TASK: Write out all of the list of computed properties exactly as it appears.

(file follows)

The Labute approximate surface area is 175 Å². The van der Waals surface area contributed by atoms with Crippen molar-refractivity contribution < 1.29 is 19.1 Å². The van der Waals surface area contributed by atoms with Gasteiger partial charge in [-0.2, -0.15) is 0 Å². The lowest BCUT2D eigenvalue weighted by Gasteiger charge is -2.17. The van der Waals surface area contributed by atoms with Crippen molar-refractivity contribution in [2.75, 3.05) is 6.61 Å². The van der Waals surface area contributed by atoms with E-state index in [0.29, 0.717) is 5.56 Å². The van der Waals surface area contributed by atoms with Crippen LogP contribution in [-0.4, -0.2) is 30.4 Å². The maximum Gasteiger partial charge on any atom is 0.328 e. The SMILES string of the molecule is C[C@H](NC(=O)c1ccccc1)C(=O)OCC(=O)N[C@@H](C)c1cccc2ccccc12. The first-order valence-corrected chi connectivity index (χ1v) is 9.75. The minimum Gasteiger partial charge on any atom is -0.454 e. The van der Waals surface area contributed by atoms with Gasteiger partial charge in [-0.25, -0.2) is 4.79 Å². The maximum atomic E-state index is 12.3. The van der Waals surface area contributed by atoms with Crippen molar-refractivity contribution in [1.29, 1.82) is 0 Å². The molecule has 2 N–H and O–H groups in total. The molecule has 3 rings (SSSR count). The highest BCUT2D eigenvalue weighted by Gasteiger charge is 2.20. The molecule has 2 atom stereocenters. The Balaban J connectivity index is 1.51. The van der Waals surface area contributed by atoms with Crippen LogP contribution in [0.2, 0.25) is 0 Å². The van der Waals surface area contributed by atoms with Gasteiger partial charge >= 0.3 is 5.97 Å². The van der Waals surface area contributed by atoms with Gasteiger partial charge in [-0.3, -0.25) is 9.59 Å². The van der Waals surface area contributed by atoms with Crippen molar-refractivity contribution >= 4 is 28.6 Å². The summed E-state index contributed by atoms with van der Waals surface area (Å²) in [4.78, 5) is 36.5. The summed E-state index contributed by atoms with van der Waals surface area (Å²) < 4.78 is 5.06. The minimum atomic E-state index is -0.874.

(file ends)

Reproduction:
The Labute approximate surface area is 175 Å². The van der Waals surface area contributed by atoms with Crippen molar-refractivity contribution < 1.29 is 19.1 Å². The van der Waals surface area contributed by atoms with Gasteiger partial charge in [-0.2, -0.15) is 0 Å². The lowest BCUT2D eigenvalue weighted by Gasteiger charge is -2.17. The van der Waals surface area contributed by atoms with Crippen molar-refractivity contribution in [2.75, 3.05) is 6.61 Å². The van der Waals surface area contributed by atoms with E-state index in [0.29, 0.717) is 5.56 Å². The van der Waals surface area contributed by atoms with Crippen LogP contribution in [-0.4, -0.2) is 30.4 Å². The maximum Gasteiger partial charge on any atom is 0.328 e. The SMILES string of the molecule is C[C@H](NC(=O)c1ccccc1)C(=O)OCC(=O)N[C@@H](C)c1cccc2ccccc12. The first-order valence-corrected chi connectivity index (χ1v) is 9.75. The minimum Gasteiger partial charge on any atom is -0.454 e. The van der Waals surface area contributed by atoms with Gasteiger partial charge in [-0.25, -0.2) is 4.79 Å². The maximum atomic E-state index is 12.3. The van der Waals surface area contributed by atoms with Crippen molar-refractivity contribution in [1.29, 1.82) is 0 Å². The molecule has 2 N–H and O–H groups in total. The molecule has 3 rings (SSSR count). The highest BCUT2D eigenvalue weighted by Gasteiger charge is 2.20. The molecule has 2 atom stereocenters. The Balaban J connectivity index is 1.51. The van der Waals surface area contributed by atoms with Crippen LogP contribution in [0.2, 0.25) is 0 Å². The van der Waals surface area contributed by atoms with Gasteiger partial charge >= 0.3 is 5.97 Å². The van der Waals surface area contributed by atoms with Gasteiger partial charge in [-0.3, -0.25) is 9.59 Å². The van der Waals surface area contributed by atoms with Crippen molar-refractivity contribution >= 4 is 28.6 Å². The summed E-state index contributed by atoms with van der Waals surface area (Å²) in [4.78, 5) is 36.5. The summed E-state index contributed by atoms with van der Waals surface area (Å²) < 4.78 is 5.06. The minimum atomic E-state index is -0.874.